it is for them to acquire them? Thay WILL acquire them, if such be their choice,
the same way that thay will acquire marijuana, or heroin,
or as we got alcohol in the 1920s Prohibition. If thay wanna get
the guns then thay WILL get the guns whether it is ez or hard.
Y is it so damned wonderful if u made them do it with difficulty, given thay will succeed regardless ?


Ionus wrote:
Switzerland has the same murder rate as Australia but far more murders by firearms.
Switzerland and Israel are countries where reservists keep guns
at home and because of this have a very high percentage of gun "ownership".
Given the relative internal peace of Switzerland, I cant help but
wonder if there would be less murders if there were less guns.
Suppose that someone offended u and yours so badly
that u decided that only homicide is a sufficient vengeance;
woud u decide to kill him ONLY if u coud get a gun??
Were there fewer murders before guns were invented ??

Have u EVER in your life, heard any criminal say that
he 'd have liked to have committed a robbery or a murder,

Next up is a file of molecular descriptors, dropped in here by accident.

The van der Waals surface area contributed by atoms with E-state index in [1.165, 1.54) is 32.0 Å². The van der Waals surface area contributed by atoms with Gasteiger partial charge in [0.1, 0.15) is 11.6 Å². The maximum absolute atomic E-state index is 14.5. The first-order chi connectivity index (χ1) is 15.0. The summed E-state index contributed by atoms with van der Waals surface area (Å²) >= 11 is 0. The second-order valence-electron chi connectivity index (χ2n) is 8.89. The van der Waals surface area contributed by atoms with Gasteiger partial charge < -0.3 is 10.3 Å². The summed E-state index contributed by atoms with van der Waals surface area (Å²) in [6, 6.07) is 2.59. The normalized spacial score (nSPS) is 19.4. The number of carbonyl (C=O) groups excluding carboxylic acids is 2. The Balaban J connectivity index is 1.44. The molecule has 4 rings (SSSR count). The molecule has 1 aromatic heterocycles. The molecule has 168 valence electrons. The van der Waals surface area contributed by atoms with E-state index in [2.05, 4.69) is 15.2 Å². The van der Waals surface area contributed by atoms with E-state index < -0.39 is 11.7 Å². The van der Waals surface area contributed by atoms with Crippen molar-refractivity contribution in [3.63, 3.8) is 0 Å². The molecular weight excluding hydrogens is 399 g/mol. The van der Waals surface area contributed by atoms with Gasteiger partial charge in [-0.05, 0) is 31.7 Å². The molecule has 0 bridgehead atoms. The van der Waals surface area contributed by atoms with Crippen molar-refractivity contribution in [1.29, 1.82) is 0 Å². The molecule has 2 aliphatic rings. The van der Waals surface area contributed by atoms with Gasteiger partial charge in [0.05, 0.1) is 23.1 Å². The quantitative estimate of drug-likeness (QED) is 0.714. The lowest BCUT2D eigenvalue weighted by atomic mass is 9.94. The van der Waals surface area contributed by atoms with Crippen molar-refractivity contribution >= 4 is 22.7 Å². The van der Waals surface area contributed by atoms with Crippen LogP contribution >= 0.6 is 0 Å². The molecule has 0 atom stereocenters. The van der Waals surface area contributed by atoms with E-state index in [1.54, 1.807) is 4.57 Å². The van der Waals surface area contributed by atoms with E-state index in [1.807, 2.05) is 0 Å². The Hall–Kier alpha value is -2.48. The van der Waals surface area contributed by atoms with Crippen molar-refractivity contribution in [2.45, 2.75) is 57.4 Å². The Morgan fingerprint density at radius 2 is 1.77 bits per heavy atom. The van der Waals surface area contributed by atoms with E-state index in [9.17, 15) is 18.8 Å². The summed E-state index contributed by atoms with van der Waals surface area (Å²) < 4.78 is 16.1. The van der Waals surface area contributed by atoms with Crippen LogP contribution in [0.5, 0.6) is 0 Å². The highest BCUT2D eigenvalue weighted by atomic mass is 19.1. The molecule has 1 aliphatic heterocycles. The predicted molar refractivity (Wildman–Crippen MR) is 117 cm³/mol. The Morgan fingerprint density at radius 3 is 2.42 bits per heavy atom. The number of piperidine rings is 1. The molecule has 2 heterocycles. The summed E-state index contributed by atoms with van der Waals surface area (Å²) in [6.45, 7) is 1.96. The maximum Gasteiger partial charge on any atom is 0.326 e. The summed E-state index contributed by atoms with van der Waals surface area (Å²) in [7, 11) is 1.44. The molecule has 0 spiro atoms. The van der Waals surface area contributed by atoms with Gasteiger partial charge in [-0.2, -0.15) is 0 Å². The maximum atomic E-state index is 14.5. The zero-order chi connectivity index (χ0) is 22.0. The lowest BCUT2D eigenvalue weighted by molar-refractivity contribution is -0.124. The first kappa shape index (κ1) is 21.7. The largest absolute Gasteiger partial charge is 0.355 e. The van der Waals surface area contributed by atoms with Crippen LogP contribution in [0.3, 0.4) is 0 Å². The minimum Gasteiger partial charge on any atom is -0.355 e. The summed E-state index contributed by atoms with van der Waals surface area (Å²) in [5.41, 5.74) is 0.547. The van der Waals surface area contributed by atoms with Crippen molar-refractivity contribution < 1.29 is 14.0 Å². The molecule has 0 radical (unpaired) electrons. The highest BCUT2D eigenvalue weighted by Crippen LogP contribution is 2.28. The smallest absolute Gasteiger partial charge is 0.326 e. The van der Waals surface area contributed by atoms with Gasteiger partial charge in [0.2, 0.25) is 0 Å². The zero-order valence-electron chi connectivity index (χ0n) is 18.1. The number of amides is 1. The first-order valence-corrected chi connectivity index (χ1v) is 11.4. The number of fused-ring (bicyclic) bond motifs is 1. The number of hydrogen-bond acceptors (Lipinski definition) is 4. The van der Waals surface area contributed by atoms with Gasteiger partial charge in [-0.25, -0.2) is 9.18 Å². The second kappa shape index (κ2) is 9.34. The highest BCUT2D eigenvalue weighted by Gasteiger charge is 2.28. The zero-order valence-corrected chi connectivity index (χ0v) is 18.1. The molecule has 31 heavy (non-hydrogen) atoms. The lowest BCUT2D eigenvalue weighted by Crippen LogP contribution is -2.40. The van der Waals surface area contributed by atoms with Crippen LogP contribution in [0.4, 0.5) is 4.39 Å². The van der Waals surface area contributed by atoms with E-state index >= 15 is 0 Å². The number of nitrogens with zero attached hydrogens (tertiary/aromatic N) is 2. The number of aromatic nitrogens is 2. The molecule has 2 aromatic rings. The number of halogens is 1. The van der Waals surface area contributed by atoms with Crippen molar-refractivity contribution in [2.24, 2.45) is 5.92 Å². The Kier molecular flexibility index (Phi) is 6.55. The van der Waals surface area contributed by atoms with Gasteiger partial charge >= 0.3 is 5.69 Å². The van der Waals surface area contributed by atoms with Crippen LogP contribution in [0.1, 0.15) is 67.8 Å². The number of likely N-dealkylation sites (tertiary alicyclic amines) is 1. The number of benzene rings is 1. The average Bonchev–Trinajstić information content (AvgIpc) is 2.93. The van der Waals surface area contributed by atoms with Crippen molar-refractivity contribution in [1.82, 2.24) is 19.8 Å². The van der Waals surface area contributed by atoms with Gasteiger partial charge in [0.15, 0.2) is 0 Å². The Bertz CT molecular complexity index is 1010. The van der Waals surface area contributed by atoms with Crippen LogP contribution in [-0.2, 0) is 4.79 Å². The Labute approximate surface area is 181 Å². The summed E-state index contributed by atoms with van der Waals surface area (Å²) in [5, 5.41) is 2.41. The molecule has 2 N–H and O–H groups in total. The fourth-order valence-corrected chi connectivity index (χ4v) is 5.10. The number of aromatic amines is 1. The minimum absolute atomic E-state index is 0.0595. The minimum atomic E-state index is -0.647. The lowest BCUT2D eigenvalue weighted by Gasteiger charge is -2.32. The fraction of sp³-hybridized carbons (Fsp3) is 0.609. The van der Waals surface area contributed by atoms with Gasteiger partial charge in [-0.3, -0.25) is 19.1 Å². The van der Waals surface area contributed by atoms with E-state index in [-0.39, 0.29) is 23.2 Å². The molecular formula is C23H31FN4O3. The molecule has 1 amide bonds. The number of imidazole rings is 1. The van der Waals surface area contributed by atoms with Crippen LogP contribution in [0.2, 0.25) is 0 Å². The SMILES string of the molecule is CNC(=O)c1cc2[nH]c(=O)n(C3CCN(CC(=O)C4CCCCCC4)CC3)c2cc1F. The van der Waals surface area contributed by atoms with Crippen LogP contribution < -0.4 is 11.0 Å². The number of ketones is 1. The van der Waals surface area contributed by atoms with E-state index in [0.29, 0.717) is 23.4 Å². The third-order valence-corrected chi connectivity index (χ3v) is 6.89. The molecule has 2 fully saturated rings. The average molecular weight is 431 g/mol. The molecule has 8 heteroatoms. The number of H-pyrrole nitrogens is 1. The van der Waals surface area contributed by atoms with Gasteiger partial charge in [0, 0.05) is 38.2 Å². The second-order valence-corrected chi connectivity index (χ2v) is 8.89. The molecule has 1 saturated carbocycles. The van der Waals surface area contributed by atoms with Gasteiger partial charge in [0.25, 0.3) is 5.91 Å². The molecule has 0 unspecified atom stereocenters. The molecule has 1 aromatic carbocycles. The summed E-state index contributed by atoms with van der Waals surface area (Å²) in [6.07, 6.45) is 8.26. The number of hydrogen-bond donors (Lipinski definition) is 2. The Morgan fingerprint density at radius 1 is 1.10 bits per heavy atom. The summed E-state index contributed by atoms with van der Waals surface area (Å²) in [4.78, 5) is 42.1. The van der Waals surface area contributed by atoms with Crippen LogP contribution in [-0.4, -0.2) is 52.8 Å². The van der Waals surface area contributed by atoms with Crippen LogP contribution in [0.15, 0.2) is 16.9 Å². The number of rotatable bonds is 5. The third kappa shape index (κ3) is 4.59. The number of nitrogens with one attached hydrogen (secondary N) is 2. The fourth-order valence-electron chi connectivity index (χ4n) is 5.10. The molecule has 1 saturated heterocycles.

but he did not because it was too hard to get a gun, so he just forgot about it??
I have not.


Ionus wrote:
By the way, big bad dave, you put forward a good argument.
It has gone someway to making me think hard about my stance.
It is very rare; (almost unheard of) that any denizen hereof
is conscientious enuf or honest enuf to admit reconsideration. KUDOS!





David
OGIONIK
 
  2  
Reply Mon 7 Dec, 2009 01:42 pm
@OmSigDAVID,
david ol pal, the fact that there is even a debate on the subject is proof enough for me were all fucked.
0 Replies
 
George
 
  1  
Reply Mon 7 Dec, 2009 02:38 pm
Quote:
During Colonial Times, it had been against the law to go to Church in an
unarmed condition.

I know you've mentioned this before.
Could you give me a reference for it?
I'm a bit dubious and I'd like to read up on it.
OmSigDAVID
 
  1  
Reply Mon 7 Dec, 2009 02:44 pm
@George,
George wrote:

Quote:
During Colonial Times, it had been against the law to go to Church in an
unarmed condition.

I know you've mentioned this before.
Could you give me a reference for it?
I'm a bit dubious and I'd like to read up on it.
Check the Virginia Colony laws of 1631.

(I am not certain that law remains in effect.